Thursday, March 5, 2015

As Bridgegate interest wanes, Christie's ratings stabilize, poll finds

People are losing interest in Bridgegate, and Gov. Christie's approval ratings are no longer tumbling, according to a Fairleigh Dickinson University PublicMind poll out today.
The Republican governor's approval rating - now 44 percent - is statistically unchanged from March, when 41 percent of registered voters approved of his job performance, the poll said.

As Bridgegate interest wanes, Christie's ratings stabilize, poll finds

FILE - In this Dec. 19, 2013 file photo, New Jersey Gov. Chris Christie speaks in Trenton, N.J. Newly released emails show that a top aide to Christie had at least some involvement in the unexpected shutdown of lanes on the George Washington Bridge. (AP Photo/Mel Evans, File)
FILE - In this Dec. 19, 2013 file photo, New Jersey Gov. Chris Christie speaks in Trenton, N.J. Newly released emails show that a top aide to Christie had at least some involvement in the unexpected shutdown of lanes on the George Washington Bridge. (AP Photo/Mel Evans, File)

People are losing interest in Bridgegate, and Gov. Christie’s approval ratings are no longer tumbling, according to a Fairleigh Dickinson University PublicMind poll out today.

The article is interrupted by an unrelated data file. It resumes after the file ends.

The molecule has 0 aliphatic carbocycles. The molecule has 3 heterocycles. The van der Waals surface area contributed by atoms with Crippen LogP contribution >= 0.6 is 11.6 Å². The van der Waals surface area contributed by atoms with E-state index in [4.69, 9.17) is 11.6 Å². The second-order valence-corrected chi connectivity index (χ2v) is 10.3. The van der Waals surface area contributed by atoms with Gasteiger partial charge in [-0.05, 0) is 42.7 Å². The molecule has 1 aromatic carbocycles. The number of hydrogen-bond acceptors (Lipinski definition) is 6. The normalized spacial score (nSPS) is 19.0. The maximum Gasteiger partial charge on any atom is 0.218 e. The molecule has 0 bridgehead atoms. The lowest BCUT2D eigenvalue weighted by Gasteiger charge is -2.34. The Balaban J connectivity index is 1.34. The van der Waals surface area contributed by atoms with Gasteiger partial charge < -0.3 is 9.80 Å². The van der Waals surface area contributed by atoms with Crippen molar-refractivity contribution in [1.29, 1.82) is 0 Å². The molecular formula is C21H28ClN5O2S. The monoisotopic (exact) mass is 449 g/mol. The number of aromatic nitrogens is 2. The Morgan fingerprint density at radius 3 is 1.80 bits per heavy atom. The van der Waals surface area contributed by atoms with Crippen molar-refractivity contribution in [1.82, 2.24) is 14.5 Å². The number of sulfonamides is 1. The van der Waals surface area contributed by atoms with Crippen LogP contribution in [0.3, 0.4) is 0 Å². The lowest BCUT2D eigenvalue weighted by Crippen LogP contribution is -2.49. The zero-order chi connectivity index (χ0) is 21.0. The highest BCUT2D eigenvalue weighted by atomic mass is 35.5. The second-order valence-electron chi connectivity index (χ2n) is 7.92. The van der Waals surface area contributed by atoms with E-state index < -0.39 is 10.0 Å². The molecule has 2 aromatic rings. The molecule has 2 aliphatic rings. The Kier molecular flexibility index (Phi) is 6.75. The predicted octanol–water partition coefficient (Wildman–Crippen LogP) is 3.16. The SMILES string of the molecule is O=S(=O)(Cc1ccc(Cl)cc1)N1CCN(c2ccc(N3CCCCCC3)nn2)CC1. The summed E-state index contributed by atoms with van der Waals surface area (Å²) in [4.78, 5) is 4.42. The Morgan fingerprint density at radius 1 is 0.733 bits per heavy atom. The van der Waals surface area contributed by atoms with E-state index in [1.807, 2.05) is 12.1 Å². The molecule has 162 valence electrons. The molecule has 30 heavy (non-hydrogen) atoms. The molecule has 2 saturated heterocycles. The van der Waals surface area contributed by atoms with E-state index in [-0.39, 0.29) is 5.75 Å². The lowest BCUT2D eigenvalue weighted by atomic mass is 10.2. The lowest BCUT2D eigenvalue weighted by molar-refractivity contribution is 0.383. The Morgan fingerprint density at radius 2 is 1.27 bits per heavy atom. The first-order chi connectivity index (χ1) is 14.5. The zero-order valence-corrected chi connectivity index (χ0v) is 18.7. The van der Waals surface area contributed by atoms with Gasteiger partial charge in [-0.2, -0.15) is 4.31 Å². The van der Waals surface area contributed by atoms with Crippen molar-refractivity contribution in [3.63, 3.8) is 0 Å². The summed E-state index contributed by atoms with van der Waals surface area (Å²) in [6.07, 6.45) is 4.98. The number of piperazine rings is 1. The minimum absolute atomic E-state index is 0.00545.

The Republican governor’s approval rating – now 44 percent – is statistically unchanged from March, when 41 percent of registered voters approved of his job performance, the poll said.

In November, Christie’s approval rating in the poll was 61 percent. It fell to 48 percent following the George Washington Bridge revelations in January.

While his rating appears to have stabilized, Christie has lost support from Democrats and independents, the poll said. In June 2013, 44 percent of Democrats approved of his job performance, and 38 percent disapproved; now 26 percent of Democrats approve and 61 percent disapprove.

“Gov. Christie’s support comes from predictable sources – his base,” said Krista Jenkins, the director of the poll and political science professor at Fairleigh Dickinson. “At least for now, he can no longer claim the widespread bipartisan appeal that made his national appeal unique relative to other prospective candidates for the White House in 2016.”

In good news for Christie, the bridge scandal appears to be drawing less interest among voters. The poll found that 22 percent said they are following news about the bridge scandal "very closely," compared to 34 percent in March and 38 percent in January.

The poll of 813 registered voters was conducted by phone from May 27 to June 1 and has a margin of error of 3.4 percentage points.

Maddie Hanna Inquirer Staff Writer
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